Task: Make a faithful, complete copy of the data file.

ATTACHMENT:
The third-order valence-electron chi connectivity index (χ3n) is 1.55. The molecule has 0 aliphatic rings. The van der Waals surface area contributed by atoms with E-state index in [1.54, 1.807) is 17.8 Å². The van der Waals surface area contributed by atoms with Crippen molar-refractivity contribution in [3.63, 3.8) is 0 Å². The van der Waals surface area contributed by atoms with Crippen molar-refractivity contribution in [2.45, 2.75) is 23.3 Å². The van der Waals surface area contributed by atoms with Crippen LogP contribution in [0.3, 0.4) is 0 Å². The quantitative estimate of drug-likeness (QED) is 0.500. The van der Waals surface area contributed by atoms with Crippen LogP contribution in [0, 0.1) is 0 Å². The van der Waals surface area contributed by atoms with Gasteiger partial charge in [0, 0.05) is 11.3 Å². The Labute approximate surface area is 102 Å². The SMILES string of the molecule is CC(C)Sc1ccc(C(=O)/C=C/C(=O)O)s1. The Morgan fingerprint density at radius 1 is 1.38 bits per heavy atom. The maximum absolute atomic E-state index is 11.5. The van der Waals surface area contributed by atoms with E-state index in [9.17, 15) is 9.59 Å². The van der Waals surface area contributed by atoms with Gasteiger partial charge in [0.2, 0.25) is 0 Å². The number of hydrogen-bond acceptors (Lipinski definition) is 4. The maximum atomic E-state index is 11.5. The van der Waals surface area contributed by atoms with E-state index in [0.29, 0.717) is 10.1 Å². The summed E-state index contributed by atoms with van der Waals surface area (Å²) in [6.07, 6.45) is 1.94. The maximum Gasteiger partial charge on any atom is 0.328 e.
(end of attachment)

The third-order valence-electron chi connectivity index (χ3n) is 1.55. The molecule has 0 aliphatic rings. The van der Waals surface area contributed by atoms with E-state index in [1.54, 1.807) is 17.8 Å². The van der Waals surface area contributed by atoms with Crippen molar-refractivity contribution in [3.63, 3.8) is 0 Å². The van der Waals surface area contributed by atoms with Crippen molar-refractivity contribution in [2.45, 2.75) is 23.3 Å². The van der Waals surface area contributed by atoms with Crippen LogP contribution in [0.3, 0.4) is 0 Å². The quantitative estimate of drug-likeness (QED) is 0.500. The van der Waals surface area contributed by atoms with Crippen LogP contribution in [0, 0.1) is 0 Å². The van der Waals surface area contributed by atoms with Gasteiger partial charge in [0, 0.05) is 11.3 Å². The Labute approximate surface area is 102 Å². The SMILES string of the molecule is CC(C)Sc1ccc(C(=O)/C=C/C(=O)O)s1. The Morgan fingerprint density at radius 1 is 1.38 bits per heavy atom. The maximum absolute atomic E-state index is 11.5. The van der Waals surface area contributed by atoms with E-state index in [9.17, 15) is 9.59 Å². The van der Waals surface area contributed by atoms with Gasteiger partial charge in [0.2, 0.25) is 0 Å². The number of hydrogen-bond acceptors (Lipinski definition) is 4. The maximum atomic E-state index is 11.5. The van der Waals surface area contributed by atoms with E-state index in [0.29, 0.717) is 10.1 Å². The summed E-state index contributed by atoms with van der Waals surface area (Å²) in [6.07, 6.45) is 1.94. The maximum Gasteiger partial charge on any atom is 0.328 e.